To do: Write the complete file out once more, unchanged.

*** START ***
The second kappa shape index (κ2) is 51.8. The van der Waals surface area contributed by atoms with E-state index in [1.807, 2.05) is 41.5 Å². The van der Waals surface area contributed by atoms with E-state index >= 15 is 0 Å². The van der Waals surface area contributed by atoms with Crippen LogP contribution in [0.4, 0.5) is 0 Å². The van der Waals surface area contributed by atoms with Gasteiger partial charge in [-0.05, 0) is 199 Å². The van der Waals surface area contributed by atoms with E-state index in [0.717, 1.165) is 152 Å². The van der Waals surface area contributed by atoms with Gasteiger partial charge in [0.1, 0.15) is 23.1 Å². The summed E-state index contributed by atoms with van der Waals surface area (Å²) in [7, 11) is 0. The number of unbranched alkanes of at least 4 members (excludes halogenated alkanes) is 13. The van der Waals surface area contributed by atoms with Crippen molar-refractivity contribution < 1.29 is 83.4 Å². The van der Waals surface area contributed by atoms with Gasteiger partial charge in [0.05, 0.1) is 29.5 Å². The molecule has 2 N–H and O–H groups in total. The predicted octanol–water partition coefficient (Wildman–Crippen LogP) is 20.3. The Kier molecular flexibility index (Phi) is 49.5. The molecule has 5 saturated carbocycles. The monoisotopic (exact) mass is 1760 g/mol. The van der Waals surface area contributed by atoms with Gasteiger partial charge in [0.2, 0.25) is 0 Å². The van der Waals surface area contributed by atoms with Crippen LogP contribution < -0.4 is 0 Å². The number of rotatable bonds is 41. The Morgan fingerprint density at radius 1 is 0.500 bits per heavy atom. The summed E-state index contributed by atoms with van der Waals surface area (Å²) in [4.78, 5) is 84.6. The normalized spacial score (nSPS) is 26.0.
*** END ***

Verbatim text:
The second kappa shape index (κ2) is 51.8. The van der Waals surface area contributed by atoms with E-state index in [1.807, 2.05) is 41.5 Å². The van der Waals surface area contributed by atoms with E-state index >= 15 is 0 Å². The van der Waals surface area contributed by atoms with Crippen LogP contribution in [0.4, 0.5) is 0 Å². The van der Waals surface area contributed by atoms with Gasteiger partial charge in [-0.05, 0) is 199 Å². The van der Waals surface area contributed by atoms with E-state index in [0.717, 1.165) is 152 Å². The van der Waals surface area contributed by atoms with Gasteiger partial charge in [0.1, 0.15) is 23.1 Å². The summed E-state index contributed by atoms with van der Waals surface area (Å²) in [7, 11) is 0. The number of unbranched alkanes of at least 4 members (excludes halogenated alkanes) is 13. The van der Waals surface area contributed by atoms with Crippen molar-refractivity contribution < 1.29 is 83.4 Å². The van der Waals surface area contributed by atoms with Gasteiger partial charge in [0.05, 0.1) is 29.5 Å². The molecule has 2 N–H and O–H groups in total. The predicted octanol–water partition coefficient (Wildman–Crippen LogP) is 20.3. The Kier molecular flexibility index (Phi) is 49.5. The molecule has 5 saturated carbocycles. The monoisotopic (exact) mass is 1760 g/mol. The van der Waals surface area contributed by atoms with Gasteiger partial charge in [0.2, 0.25) is 0 Å². The van der Waals surface area contributed by atoms with Crippen LogP contribution < -0.4 is 0 Å². The number of rotatable bonds is 41. The Morgan fingerprint density at radius 1 is 0.500 bits per heavy atom. The summed E-state index contributed by atoms with van der Waals surface area (Å²) in [4.78, 5) is 84.6. The normalized spacial score (nSPS) is 26.0.